Nanotechnology: a promising and challenging path to cure cancer


According to the National Cancer Institute, in 2015 about 1.7 million new cases of cancer were diagnosed in the United States and around 600,000 people died from the disease.

The most common type of cancer is breast cancer, which had more than 234,000 new cases in the United States in 2015. Other most common cancers include prostate cancer and lung cancer.

After 25 years of rapid technological advances, research has revealed the complexity of cancer and found it closely related to the dynamic transformations of the genome.

These transformations trigger some modifications to cell processes and molecular events. The modifications can initiate and promote tumor genesis, progression, local invasion and metastasis, i.e., the hallmarks of cancer development.

These alterations may cause a wide scope of “diseases” that share similar molecular patterns causing transformation and malignancy.

Each of these molecular events drives abnormal growth and loss of differentiation, which ultimately causes tissue and organ failure.

Each event may be evaluated and used as diagnostics biomarker and therapeutic target. For example, therapy may target a mutated gene and silence its expression to avoid erroneous protein expression that mutates cell function.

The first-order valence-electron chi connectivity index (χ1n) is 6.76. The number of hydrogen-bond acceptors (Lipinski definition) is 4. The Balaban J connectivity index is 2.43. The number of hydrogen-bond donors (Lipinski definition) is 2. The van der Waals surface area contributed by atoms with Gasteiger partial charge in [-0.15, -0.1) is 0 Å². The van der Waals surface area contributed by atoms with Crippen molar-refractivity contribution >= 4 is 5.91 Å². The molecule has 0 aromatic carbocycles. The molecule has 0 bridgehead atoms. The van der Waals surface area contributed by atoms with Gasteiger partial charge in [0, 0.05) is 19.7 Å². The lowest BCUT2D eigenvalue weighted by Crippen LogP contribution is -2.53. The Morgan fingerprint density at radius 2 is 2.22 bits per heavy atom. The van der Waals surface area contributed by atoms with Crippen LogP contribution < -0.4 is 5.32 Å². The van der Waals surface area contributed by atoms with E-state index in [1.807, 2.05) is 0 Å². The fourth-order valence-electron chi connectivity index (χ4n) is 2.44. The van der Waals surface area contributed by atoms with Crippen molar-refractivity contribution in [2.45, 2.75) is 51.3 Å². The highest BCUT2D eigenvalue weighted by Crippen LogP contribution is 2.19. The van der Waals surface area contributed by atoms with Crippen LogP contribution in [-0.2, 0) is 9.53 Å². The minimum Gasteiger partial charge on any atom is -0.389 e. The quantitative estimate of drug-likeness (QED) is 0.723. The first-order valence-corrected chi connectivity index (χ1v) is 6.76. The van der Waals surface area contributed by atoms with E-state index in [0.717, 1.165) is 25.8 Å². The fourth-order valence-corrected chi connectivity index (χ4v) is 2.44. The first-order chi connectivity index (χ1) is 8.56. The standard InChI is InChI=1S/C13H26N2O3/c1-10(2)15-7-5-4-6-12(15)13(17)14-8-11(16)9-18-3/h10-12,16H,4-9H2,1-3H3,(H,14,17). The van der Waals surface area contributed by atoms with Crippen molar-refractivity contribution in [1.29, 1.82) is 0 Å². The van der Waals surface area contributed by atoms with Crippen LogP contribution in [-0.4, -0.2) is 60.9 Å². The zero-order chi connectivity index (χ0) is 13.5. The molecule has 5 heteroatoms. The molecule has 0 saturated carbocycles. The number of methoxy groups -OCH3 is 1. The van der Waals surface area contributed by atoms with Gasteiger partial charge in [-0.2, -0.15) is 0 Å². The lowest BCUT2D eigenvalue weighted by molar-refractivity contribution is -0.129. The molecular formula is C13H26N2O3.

However, the molecular onset of this disease is still unknown and the search for the mechanisms of treatment need further work.

It is here that Nanotechnology enters the fray to offer effective tools to diagnose and treat cancer.

Nanotechnology is a burgeoning field that is helping to address critical global problems from cancer treatment to climate change.

In fact, it is everywhere and in everyday practice, offering numerous tools to diagnose and treat cancer.

These tools include new imaging agents, multifunctional devices capable of overcome biological barriers to deliver therapeutic agents directly to cells and tissues, and devices capable of predicting molecular changes to prevent precancerous cells.

The novel physical properties of inorganic particles at the nanometer size scale, combined with the high specific surface of polymeric nanoparticles, have provided new tools to physicians for the diagnosis and therapy of diseases such as cancer.

The experience gathered thus far has shown that the next step in the effective translation of nanotheranostics into the clinics relates to the body’s response to the nanoconjugates.

But what are the toxicity impacts of these devices and platforms?

Are there enough data for the full chronic toxicity evaluation of the application of these systems? Is the immune system a friend or foe for nanotheranostics?

There are still many questions to be answered.

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